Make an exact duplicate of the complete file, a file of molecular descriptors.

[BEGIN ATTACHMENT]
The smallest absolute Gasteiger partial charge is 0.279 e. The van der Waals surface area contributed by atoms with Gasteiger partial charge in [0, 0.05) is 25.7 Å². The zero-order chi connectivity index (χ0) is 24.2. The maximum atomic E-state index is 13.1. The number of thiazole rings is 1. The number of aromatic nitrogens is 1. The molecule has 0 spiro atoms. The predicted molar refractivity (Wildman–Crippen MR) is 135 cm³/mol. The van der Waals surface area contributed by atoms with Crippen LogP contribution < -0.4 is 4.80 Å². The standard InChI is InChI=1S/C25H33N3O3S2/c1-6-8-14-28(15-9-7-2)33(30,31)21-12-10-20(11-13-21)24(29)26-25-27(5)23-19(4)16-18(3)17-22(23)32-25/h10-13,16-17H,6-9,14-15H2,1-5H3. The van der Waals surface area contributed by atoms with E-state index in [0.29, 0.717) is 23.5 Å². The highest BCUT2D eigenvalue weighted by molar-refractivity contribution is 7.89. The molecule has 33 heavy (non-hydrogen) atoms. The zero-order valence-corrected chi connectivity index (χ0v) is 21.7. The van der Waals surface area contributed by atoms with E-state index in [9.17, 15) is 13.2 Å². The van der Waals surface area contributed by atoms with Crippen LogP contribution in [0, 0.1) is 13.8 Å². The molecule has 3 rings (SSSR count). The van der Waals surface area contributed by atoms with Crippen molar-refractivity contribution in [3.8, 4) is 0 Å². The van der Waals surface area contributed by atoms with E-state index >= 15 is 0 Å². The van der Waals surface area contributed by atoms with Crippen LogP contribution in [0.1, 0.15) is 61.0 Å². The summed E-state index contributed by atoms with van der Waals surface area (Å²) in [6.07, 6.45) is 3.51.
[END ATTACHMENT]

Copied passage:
The smallest absolute Gasteiger partial charge is 0.279 e. The van der Waals surface area contributed by atoms with Gasteiger partial charge in [0, 0.05) is 25.7 Å². The zero-order chi connectivity index (χ0) is 24.2. The maximum atomic E-state index is 13.1. The number of thiazole rings is 1. The number of aromatic nitrogens is 1. The molecule has 0 spiro atoms. The predicted molar refractivity (Wildman–Crippen MR) is 135 cm³/mol. The van der Waals surface area contributed by atoms with Crippen LogP contribution < -0.4 is 4.80 Å². The standard InChI is InChI=1S/C25H33N3O3S2/c1-6-8-14-28(15-9-7-2)33(30,31)21-12-10-20(11-13-21)24(29)26-25-27(5)23-19(4)16-18(3)17-22(23)32-25/h10-13,16-17H,6-9,14-15H2,1-5H3. The van der Waals surface area contributed by atoms with E-state index in [0.29, 0.717) is 23.5 Å². The highest BCUT2D eigenvalue weighted by molar-refractivity contribution is 7.89. The molecule has 33 heavy (non-hydrogen) atoms. The zero-order valence-corrected chi connectivity index (χ0v) is 21.7. The van der Waals surface area contributed by atoms with E-state index in [9.17, 15) is 13.2 Å². The van der Waals surface area contributed by atoms with Crippen LogP contribution in [0, 0.1) is 13.8 Å². The molecule has 3 rings (SSSR count). The van der Waals surface area contributed by atoms with Crippen molar-refractivity contribution in [3.8, 4) is 0 Å². The van der Waals surface area contributed by atoms with E-state index >= 15 is 0 Å². The van der Waals surface area contributed by atoms with Crippen LogP contribution in [0.1, 0.15) is 61.0 Å². The summed E-state index contributed by atoms with van der Waals surface area (Å²) in [6.07, 6.45) is 3.51.